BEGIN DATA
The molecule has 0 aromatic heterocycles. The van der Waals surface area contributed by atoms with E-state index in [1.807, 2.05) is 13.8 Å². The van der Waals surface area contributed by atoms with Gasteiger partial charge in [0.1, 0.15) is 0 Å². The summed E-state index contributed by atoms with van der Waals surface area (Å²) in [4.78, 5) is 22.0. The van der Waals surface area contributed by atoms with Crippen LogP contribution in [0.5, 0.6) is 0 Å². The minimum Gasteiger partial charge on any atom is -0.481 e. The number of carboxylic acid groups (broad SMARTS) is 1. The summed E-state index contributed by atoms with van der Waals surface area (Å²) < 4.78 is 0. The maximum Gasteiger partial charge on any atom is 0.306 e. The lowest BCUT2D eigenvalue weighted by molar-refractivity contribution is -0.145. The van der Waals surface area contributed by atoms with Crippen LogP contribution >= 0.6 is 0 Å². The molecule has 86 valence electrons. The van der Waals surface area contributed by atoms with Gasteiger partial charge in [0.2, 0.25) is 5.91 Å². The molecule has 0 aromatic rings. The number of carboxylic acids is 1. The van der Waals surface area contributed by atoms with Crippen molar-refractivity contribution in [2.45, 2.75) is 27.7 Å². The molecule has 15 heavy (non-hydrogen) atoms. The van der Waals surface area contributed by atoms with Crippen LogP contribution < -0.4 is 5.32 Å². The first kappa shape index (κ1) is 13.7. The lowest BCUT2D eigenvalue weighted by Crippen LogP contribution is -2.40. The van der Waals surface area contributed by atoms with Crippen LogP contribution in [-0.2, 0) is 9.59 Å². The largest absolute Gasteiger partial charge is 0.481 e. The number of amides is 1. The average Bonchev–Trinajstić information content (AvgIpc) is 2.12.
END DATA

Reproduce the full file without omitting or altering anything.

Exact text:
The molecule has 0 aromatic heterocycles. The van der Waals surface area contributed by atoms with E-state index in [1.807, 2.05) is 13.8 Å². The van der Waals surface area contributed by atoms with Gasteiger partial charge in [0.1, 0.15) is 0 Å². The summed E-state index contributed by atoms with van der Waals surface area (Å²) in [4.78, 5) is 22.0. The van der Waals surface area contributed by atoms with Crippen LogP contribution in [0.5, 0.6) is 0 Å². The minimum Gasteiger partial charge on any atom is -0.481 e. The number of carboxylic acid groups (broad SMARTS) is 1. The summed E-state index contributed by atoms with van der Waals surface area (Å²) < 4.78 is 0. The maximum Gasteiger partial charge on any atom is 0.306 e. The lowest BCUT2D eigenvalue weighted by molar-refractivity contribution is -0.145. The van der Waals surface area contributed by atoms with Crippen LogP contribution >= 0.6 is 0 Å². The molecule has 86 valence electrons. The van der Waals surface area contributed by atoms with Gasteiger partial charge in [0.2, 0.25) is 5.91 Å². The molecule has 0 aromatic rings. The number of carboxylic acids is 1. The van der Waals surface area contributed by atoms with Crippen molar-refractivity contribution in [2.45, 2.75) is 27.7 Å². The molecule has 15 heavy (non-hydrogen) atoms. The van der Waals surface area contributed by atoms with Crippen LogP contribution < -0.4 is 5.32 Å². The first kappa shape index (κ1) is 13.7. The lowest BCUT2D eigenvalue weighted by Crippen LogP contribution is -2.40. The van der Waals surface area contributed by atoms with Crippen LogP contribution in [-0.2, 0) is 9.59 Å². The largest absolute Gasteiger partial charge is 0.481 e. The number of amides is 1. The average Bonchev–Trinajstić information content (AvgIpc) is 2.12.